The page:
That is the name of a new book that was just reviewed in the Wall Street Journal. You can read that review by clicking on Science Comes to Selling. It seems that marketers are using neuroscience to probe our brains to discover what really excites us and then they design their products accordingly. As always, caveat emptor.
Here are some excerpts:
"Marketers treat commodities as if they were people, with personality traits, and consumers as objects, with attributes that can be technically engineered."
"when an image of a Mini Cooper passed before" the eyes of subjects being scanned, a "back area of the brain that responds to faces came alive." Turns out it wasn't the Mini Cooper's "ultra rigid body" or "1.6L 16-valve alloy engine" that attracted consumers; it was its irresistible face."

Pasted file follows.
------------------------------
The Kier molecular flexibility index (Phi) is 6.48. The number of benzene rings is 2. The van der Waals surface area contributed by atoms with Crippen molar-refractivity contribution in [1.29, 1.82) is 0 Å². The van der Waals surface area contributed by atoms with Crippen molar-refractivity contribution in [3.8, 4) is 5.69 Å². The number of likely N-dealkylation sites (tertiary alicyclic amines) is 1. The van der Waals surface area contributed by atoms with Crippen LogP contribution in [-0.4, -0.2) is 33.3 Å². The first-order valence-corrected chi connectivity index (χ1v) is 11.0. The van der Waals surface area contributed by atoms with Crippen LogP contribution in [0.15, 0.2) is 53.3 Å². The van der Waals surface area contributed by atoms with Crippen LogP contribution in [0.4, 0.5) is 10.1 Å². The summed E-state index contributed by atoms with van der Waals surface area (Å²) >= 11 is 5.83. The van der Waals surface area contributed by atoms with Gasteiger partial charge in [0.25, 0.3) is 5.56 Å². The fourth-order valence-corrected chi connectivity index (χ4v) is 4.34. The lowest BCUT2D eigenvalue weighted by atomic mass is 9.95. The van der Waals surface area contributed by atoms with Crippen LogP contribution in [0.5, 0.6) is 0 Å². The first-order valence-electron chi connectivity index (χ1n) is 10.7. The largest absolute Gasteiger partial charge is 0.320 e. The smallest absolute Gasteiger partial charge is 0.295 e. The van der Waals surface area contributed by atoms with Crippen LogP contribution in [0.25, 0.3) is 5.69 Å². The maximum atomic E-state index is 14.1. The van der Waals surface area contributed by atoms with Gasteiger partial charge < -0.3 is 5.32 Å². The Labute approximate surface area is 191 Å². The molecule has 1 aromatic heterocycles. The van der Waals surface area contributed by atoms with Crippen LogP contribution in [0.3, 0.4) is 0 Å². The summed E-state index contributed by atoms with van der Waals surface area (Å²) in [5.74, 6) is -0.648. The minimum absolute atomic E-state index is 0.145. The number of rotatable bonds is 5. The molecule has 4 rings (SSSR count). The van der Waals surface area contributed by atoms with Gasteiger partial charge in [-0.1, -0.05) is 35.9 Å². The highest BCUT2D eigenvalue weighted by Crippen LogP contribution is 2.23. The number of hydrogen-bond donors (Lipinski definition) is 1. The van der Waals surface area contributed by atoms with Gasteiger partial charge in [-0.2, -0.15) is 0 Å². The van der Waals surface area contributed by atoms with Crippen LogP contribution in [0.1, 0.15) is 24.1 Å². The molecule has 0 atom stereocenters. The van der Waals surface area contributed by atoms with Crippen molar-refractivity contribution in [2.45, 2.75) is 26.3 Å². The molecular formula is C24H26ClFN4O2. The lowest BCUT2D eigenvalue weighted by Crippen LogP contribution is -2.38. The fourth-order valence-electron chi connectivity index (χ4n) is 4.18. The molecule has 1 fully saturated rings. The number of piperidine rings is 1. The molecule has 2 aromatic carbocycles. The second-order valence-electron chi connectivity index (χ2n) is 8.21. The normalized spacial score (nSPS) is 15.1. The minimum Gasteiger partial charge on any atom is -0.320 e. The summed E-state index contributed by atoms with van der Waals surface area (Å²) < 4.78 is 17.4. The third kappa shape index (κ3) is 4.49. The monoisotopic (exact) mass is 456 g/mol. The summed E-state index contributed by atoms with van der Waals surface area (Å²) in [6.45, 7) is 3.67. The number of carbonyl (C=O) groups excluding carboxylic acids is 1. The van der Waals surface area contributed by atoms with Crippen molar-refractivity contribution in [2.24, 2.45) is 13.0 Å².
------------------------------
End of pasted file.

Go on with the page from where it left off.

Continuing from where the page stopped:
"Drinking Coke more significantly increases blood flow in the medial prefrontal cortex because its ad campaigns, over the years, have so effectively associated Coke with sensations of warmth, security and childhood innocence."
"By tracking brain response, it (neuromarketing ) treats consumers themselves as objects: bundles of nerve centers that respond to different kinds of stimulus and form triggerable pathways as a result."
"But when neuromarketers attach personal traits to products, they are not falsely claiming that, say, a Mini Cooper actually is a "gleaming little person." What they are doing is adding a personality of warmth and fuzziness to the car, in the same way that the factory might add ventilated front disc brakes or cruise control. When you drive it, you will genuinely experience the sense of endearment that you might feel when surrounded by adorable children. Sure, it doesn't always work. But the intent is not to deceive."